Agency history record describes the history and functions of the Virginia Auditor of Public Accounts (1776-1928) (Search as Virginia Auditor of Public Accounts (1776-1928))
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Biographical or historical data
  • The Court of Admiralty was created by an act of the General Assembly passed at the October 1776 session. The court received all cases then pending before the colonial maritime commissioners and had jurisdiction in all new maritime cases, except in matters involving capital offenses. The court was composed of three judges elected by the General Assembly and sat at the state capitol as the occasion required.
  • While the first ships commissioned for a Continental Navy began construction and refitting in 1775, individual colonies had issued letters of marque, or legal permission to attack and capture enemy vessels, months beforehand. On March 23, 1776, the Continental Congress began and formally allowed individual colonies to issue letters of marque to privateers across the colonies.
  • The terminology of litigation at Vice-Admiralty courts across the colonies vary. In Virginia, use of the terms libellant, respondent, proctor, proclamation and decree are common and require definition. A person seeking relief by presenting his case to the court in written form is a libellant, the complaint is the libel. After the libellant's claim was read in court, a judge issued to the court's Marshal a citation which might call for the vessel or cargo to be arrested, or call for her master (the respondent, the defendant at whom the libel was aimed) to appear before the court. After the judge's proclamation was stated to the court with the respondent present, the respondent had the opportunity to submit a claim in reply to the libel. Requests for respondents to appear in court were published in the Virginia Gazette, allowing for one year's time to pass before the case could be settled without the respondent being present. Both parties could be represented in court by a proctor, a legal representative. After the court considered the libel, the answer and oral testimony of the witnesses, the judge pronounced a decree, or judgement, of the case. If the decree involved monetary appraisal or compensation, the Marshal of the court gave public notice of a sale, recorded the appraisal of value, and presented those findings to the court. Either the court register or the clerk kept notes of these proceeding.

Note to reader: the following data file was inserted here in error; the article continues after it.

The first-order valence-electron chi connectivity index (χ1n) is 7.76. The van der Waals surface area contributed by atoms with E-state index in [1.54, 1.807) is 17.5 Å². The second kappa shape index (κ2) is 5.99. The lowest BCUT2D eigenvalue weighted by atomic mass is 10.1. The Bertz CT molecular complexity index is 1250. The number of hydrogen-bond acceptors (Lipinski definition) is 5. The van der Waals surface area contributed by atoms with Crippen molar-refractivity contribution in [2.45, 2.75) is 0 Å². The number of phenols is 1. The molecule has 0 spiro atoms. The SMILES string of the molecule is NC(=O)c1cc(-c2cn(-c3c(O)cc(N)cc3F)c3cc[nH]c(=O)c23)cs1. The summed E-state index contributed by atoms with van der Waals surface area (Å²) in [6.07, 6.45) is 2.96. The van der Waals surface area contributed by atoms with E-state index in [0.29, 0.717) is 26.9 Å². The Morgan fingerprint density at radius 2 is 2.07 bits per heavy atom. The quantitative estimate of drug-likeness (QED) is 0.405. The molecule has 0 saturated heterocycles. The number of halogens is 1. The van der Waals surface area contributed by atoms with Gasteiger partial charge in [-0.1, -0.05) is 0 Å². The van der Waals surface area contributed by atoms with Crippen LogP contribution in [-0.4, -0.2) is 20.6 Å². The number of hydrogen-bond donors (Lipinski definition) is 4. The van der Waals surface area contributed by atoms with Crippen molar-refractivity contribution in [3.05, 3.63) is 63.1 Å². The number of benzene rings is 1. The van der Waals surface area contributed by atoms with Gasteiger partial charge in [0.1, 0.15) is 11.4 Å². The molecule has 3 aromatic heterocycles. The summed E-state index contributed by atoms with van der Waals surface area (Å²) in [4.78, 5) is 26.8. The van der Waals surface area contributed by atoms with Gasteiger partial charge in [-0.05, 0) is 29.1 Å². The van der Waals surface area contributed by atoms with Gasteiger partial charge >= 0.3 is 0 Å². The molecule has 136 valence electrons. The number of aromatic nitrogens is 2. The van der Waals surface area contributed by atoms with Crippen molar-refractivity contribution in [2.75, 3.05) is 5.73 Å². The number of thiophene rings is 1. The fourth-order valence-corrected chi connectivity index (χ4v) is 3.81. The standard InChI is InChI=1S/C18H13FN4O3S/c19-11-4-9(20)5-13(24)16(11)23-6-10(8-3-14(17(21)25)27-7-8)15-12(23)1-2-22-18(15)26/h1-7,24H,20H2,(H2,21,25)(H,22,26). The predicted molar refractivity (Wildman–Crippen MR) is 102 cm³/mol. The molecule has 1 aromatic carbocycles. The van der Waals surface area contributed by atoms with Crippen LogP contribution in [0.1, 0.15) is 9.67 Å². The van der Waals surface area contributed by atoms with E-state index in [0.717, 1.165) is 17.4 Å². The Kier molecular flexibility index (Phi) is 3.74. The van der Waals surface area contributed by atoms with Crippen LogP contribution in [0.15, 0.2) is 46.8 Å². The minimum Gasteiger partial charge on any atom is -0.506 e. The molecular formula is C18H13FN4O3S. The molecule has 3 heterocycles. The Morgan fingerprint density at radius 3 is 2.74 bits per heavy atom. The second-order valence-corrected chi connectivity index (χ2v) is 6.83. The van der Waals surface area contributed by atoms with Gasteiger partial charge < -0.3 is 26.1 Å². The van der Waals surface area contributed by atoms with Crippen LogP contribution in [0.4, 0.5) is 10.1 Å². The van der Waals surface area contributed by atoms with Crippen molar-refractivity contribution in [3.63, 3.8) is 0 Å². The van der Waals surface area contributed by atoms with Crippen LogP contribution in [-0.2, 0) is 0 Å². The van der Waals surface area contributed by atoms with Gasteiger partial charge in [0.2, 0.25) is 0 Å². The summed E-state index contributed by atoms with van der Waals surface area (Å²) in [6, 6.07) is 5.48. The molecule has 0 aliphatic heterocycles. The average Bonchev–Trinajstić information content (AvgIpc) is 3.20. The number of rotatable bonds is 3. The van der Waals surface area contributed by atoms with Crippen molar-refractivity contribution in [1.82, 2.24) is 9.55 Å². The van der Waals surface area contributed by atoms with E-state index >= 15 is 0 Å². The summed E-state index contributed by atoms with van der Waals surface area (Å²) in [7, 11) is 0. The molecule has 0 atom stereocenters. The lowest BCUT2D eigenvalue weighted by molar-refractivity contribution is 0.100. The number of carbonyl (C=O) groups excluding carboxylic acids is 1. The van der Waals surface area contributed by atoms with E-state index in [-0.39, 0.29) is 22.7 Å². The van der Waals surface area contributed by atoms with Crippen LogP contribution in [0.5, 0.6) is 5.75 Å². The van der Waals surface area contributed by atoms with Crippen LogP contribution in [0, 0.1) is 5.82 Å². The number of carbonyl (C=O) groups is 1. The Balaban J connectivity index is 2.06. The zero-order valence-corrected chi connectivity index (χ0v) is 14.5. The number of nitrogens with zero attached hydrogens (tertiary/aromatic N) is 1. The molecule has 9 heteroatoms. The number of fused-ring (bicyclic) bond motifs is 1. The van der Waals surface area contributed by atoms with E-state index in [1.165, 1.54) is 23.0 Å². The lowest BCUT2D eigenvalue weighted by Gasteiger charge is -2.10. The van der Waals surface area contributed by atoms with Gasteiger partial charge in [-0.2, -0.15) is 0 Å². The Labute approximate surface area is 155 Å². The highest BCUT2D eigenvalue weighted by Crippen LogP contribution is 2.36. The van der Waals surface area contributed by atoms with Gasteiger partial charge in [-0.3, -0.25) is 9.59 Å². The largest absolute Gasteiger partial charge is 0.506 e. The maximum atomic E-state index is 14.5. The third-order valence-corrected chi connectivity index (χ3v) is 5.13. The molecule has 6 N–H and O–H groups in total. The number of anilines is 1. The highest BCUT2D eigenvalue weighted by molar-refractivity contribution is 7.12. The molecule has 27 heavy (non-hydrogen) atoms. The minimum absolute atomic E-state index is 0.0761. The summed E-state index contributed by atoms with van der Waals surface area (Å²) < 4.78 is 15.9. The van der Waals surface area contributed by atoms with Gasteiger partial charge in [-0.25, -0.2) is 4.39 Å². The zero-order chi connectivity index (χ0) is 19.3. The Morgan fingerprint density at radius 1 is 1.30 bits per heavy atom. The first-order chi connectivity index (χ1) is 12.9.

• The Court of Admiralty was abolished by an act of the General Assembly passed on December 25, 1788, effective March 4, 1789, in pursuance of the new Constitution of the United States, which gave admiralty and maritime jurisdiction to the federal courts. Those few cases of admiralty jurisdiction not taken into the federal court system were given to the newly created state district courts.
Cataloging source
Vi
Citation location within source
Entry 95
Citation source
Auditor of Public Accounts Inventory
Label
Court of Admiralty records of the Virginia Auditor of Public Accounts
Link
http://ead.lib.virginia.edu/vivaead/published/lva/vivadoc.pl?file=vi04856.xml
http://library.link/vocab/branchCode
  • The Library of Virginia
Cumulative index finding aids
Finding aid
Extent
.25
Immediate source of acquisition
Records, 1775-1788,
Organization method
By type of record and chronologically thereunder.
http://library.link/vocab/recordID
000492213
Type of unit
cubic feet (34 items).

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      800 East Broad Street, Richmond, VA, 23219, US
      37.5415632 -77.4360805